Why do ducks have blue wing flashes?

Exploring the possible functions of the beautiful blue wing flashes (specula) on mallards.

Ray Cannon's travel blog

Mallard (Anas platyrhynchos) 6 June 2021 Beds, UK. Photo by Raymond JC Cannon

Many types of dabbling ducks have iridescent wing patches called specula (singular: speculum). These flashes are usually blue or green, although the colour can vary somewhat according to the angle and the lighting conditions. Ducks can also control the extent to which these flashes are visible when their wings are folded (see below).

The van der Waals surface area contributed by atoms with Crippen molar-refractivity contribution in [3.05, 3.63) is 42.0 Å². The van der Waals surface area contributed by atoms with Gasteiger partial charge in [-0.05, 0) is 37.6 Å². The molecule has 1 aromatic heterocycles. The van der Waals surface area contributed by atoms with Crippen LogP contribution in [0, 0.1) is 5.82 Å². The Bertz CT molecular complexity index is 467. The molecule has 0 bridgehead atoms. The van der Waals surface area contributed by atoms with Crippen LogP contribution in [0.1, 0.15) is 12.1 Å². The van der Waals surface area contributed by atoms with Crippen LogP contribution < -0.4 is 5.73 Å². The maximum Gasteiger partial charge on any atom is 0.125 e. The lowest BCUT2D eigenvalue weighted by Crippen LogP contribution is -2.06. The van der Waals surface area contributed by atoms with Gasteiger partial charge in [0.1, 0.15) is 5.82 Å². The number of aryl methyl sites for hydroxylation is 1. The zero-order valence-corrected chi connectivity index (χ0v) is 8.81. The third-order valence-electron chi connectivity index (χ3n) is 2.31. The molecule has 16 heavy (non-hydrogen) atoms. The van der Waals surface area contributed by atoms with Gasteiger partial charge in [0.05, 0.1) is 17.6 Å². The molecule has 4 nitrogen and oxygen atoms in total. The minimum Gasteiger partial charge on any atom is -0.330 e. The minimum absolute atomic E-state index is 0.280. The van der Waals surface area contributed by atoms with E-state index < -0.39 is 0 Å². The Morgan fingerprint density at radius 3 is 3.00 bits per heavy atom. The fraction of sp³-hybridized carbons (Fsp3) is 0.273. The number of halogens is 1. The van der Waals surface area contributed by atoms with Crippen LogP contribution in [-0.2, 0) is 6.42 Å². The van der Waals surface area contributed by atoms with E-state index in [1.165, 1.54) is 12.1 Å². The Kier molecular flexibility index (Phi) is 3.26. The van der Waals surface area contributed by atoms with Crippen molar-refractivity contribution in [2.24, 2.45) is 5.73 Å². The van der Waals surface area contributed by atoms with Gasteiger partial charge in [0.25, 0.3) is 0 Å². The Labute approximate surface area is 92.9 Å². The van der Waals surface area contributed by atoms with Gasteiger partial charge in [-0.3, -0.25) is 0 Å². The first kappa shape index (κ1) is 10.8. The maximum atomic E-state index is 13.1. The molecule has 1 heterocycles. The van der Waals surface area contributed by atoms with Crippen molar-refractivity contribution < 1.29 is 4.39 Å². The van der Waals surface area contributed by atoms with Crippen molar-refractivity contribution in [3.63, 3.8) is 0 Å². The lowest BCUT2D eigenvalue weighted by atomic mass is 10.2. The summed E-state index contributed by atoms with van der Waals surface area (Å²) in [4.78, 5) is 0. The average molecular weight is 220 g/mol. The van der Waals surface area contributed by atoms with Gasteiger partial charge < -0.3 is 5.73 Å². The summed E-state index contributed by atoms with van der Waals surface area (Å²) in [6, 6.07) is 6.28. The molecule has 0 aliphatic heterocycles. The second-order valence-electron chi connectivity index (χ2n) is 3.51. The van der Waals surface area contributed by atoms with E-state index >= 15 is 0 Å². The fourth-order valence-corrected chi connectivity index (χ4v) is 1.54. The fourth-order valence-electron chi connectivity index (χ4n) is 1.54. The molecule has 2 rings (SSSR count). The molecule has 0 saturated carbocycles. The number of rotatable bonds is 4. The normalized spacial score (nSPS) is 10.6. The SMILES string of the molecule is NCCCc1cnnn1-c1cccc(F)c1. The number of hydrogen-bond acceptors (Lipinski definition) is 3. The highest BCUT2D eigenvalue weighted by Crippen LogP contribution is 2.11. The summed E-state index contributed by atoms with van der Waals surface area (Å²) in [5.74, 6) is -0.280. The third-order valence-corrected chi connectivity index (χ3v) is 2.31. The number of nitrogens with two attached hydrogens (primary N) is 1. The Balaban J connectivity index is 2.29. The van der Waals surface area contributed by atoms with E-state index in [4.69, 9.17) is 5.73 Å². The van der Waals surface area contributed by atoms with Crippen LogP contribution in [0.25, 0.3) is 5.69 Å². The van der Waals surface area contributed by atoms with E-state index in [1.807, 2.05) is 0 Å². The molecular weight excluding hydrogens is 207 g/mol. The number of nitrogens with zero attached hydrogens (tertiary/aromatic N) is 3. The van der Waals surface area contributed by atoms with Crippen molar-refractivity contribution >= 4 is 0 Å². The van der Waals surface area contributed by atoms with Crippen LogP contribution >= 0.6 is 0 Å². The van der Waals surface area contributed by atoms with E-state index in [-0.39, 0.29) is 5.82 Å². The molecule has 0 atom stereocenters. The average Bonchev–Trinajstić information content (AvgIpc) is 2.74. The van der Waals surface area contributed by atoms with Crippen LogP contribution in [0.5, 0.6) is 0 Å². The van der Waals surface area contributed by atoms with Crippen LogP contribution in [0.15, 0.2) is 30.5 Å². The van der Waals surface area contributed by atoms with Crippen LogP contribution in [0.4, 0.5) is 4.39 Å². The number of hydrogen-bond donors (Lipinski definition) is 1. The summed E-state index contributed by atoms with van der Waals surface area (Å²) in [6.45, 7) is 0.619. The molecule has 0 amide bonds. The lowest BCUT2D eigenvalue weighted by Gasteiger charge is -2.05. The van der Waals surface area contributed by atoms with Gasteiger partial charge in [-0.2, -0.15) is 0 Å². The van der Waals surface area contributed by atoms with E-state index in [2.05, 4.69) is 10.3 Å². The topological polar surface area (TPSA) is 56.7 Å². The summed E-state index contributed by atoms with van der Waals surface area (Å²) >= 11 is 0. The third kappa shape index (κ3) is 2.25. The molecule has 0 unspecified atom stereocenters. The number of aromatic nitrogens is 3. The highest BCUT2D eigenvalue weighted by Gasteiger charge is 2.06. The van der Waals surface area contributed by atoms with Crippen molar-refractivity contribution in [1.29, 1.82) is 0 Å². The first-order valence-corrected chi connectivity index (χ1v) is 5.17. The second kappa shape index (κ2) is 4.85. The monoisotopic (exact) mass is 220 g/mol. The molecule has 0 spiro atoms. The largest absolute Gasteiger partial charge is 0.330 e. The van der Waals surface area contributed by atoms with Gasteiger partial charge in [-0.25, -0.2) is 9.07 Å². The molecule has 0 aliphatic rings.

Mallard (Anas platyrhynchos) male with wing flash partly hidden. Photo by Raymond JC Cannon

In Mallards (Anas platyrhynchos), which are probably the easiest duck to photograph in the UK, the flashes are blue in both males and females. The blue patches occur on the secondary feathers and are very apparent when the duck stretches its wings (below) and here.

Mallard speculum Rror, CC BY-SA 3.0 via Wikimedia Commons

The colours are structural rather than pigmentary…

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